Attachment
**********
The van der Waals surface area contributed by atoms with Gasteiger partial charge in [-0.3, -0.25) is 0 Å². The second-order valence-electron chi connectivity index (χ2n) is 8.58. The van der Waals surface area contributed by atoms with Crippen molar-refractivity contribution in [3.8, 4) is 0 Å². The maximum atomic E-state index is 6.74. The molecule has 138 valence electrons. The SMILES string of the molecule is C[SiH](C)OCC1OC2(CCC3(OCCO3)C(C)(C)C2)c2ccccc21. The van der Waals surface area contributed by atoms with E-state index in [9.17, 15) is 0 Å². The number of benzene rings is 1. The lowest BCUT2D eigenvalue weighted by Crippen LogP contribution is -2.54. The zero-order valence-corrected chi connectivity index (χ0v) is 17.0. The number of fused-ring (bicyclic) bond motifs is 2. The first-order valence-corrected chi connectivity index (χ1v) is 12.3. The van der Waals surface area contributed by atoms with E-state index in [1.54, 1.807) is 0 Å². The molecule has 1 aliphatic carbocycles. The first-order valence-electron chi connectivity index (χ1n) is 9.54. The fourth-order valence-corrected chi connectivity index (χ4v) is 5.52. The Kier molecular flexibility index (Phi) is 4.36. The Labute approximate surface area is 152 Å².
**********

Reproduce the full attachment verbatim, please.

The van der Waals surface area contributed by atoms with Gasteiger partial charge in [-0.3, -0.25) is 0 Å². The second-order valence-electron chi connectivity index (χ2n) is 8.58. The van der Waals surface area contributed by atoms with Crippen molar-refractivity contribution in [3.8, 4) is 0 Å². The maximum atomic E-state index is 6.74. The molecule has 138 valence electrons. The SMILES string of the molecule is C[SiH](C)OCC1OC2(CCC3(OCCO3)C(C)(C)C2)c2ccccc21. The van der Waals surface area contributed by atoms with E-state index in [9.17, 15) is 0 Å². The number of benzene rings is 1. The lowest BCUT2D eigenvalue weighted by Crippen LogP contribution is -2.54. The zero-order valence-corrected chi connectivity index (χ0v) is 17.0. The number of fused-ring (bicyclic) bond motifs is 2. The first-order valence-corrected chi connectivity index (χ1v) is 12.3. The van der Waals surface area contributed by atoms with E-state index in [1.54, 1.807) is 0 Å². The molecule has 1 aliphatic carbocycles. The first-order valence-electron chi connectivity index (χ1n) is 9.54. The fourth-order valence-corrected chi connectivity index (χ4v) is 5.52. The Kier molecular flexibility index (Phi) is 4.36. The Labute approximate surface area is 152 Å².